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How do you deal with a martyr 'healthy' parent?


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My dad..

Next to my mom he is the strongest person I have ever known. He also has what I call the martyr syndrome. He will not let anyone help him with my mom. Don't misunderstand, mom is fully functional and mobile and all that but there are chemo rounds every 3 weeks and weekly trips to the doc and Scans upon scans-you all know about that. I live 30 minutes away and have plenty of time off work that I could take to help. He is an electrical contractor and just started to work again and is working 12 plus hours a day. My mom will be going back to work soon, but she cannot drive, so he will be going to work via her work and then back to pick her up in the afternoon.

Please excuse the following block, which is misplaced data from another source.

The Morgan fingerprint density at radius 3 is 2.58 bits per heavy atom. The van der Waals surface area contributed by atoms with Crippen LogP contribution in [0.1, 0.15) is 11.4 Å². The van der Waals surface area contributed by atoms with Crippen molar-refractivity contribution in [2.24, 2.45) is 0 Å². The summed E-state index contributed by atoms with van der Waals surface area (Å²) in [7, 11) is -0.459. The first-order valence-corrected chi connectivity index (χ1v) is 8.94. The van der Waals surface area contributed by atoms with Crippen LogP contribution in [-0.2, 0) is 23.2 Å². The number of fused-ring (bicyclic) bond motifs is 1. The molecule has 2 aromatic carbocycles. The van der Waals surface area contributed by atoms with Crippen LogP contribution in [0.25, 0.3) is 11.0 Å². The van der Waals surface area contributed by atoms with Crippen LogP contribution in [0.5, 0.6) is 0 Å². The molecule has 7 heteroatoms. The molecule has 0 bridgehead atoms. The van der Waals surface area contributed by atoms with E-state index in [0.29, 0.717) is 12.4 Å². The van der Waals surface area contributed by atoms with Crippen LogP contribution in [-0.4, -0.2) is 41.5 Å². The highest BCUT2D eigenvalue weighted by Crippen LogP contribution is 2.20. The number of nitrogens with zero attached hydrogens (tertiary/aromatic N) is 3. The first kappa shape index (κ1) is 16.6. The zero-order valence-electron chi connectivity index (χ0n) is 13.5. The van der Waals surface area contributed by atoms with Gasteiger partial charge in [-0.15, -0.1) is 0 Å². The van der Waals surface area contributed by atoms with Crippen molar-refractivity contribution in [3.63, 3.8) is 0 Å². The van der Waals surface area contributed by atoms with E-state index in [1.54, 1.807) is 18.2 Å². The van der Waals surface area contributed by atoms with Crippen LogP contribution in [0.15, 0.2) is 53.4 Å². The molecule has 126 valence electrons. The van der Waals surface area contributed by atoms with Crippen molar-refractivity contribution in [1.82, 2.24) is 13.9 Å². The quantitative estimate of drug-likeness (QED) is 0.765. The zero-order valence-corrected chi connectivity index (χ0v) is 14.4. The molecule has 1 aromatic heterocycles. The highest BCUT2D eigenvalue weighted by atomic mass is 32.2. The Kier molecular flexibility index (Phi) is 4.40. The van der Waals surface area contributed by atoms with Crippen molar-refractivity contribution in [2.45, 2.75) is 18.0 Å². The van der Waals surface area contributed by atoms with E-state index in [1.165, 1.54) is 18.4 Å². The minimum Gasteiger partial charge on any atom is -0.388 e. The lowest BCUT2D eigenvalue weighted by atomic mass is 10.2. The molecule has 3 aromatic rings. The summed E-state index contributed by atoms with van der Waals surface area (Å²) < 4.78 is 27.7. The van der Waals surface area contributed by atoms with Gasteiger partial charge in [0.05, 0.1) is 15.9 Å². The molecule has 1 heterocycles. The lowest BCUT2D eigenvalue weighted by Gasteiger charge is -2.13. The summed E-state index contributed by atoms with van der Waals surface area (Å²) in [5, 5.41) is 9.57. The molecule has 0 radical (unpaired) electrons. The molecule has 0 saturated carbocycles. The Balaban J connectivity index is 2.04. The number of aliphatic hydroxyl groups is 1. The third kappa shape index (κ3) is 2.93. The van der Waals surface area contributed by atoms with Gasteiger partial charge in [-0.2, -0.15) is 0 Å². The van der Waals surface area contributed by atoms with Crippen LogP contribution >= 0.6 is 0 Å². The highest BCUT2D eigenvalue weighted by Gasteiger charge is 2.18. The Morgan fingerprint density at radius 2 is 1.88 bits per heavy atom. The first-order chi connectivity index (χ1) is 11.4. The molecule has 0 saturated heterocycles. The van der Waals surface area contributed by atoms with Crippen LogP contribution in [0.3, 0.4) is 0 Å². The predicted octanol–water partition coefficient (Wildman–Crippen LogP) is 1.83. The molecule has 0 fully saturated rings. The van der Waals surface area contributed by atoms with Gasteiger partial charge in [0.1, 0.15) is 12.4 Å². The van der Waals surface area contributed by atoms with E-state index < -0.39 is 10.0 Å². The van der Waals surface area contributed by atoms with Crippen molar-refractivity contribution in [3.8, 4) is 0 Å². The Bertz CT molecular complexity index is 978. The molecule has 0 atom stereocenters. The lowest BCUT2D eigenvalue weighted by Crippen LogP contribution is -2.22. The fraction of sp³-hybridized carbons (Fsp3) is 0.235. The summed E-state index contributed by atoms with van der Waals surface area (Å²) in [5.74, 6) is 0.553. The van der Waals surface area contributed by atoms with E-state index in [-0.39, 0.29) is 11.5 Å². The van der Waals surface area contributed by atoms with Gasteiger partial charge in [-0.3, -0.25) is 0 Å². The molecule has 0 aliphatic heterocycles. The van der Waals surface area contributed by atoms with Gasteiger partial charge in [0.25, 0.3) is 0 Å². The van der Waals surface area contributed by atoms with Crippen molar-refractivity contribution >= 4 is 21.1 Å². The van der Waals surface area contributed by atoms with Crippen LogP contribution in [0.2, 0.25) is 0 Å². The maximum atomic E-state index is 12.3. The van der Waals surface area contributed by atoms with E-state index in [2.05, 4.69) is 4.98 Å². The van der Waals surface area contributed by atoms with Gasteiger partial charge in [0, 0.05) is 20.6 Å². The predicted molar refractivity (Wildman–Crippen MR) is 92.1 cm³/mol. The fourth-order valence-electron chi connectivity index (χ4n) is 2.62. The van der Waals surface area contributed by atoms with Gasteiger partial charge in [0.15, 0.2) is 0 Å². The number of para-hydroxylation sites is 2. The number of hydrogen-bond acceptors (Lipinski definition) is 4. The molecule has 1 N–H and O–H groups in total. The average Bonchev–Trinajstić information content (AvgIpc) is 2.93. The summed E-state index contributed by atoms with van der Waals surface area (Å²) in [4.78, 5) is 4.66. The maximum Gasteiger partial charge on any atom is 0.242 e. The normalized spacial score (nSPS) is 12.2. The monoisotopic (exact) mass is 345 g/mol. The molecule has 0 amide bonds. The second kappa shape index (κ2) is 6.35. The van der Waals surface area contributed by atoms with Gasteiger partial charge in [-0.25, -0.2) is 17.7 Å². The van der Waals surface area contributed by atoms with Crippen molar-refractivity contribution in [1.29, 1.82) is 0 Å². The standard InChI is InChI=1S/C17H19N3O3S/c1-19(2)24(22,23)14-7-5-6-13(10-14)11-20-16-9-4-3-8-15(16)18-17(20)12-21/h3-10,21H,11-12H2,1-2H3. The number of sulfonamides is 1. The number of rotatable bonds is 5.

I volunteer to help all the time and he says 'your mom is not your responsibility she is mine'

I have let him know how concerned I am about his own health and call everytime I know there is an appt to offer a ride to give him a break and he will not ever let it happen.

This week he said 'St Paul is a big place and you would not know where to take her but thanks for offering'

I take her flowers almost everytime I go to their house on the weekends and always get the lecture that I should not be spending my money on that-bring them dinner and get the same lecture. I think there is nothing wrong with trying to help-I guess he has thinks I am the child and should not be taking care of them.....hmmmmm

Anyone else have a well parent that will not let anyone do anything for them to help? Any creative ways you can suggest to get dad to let me help!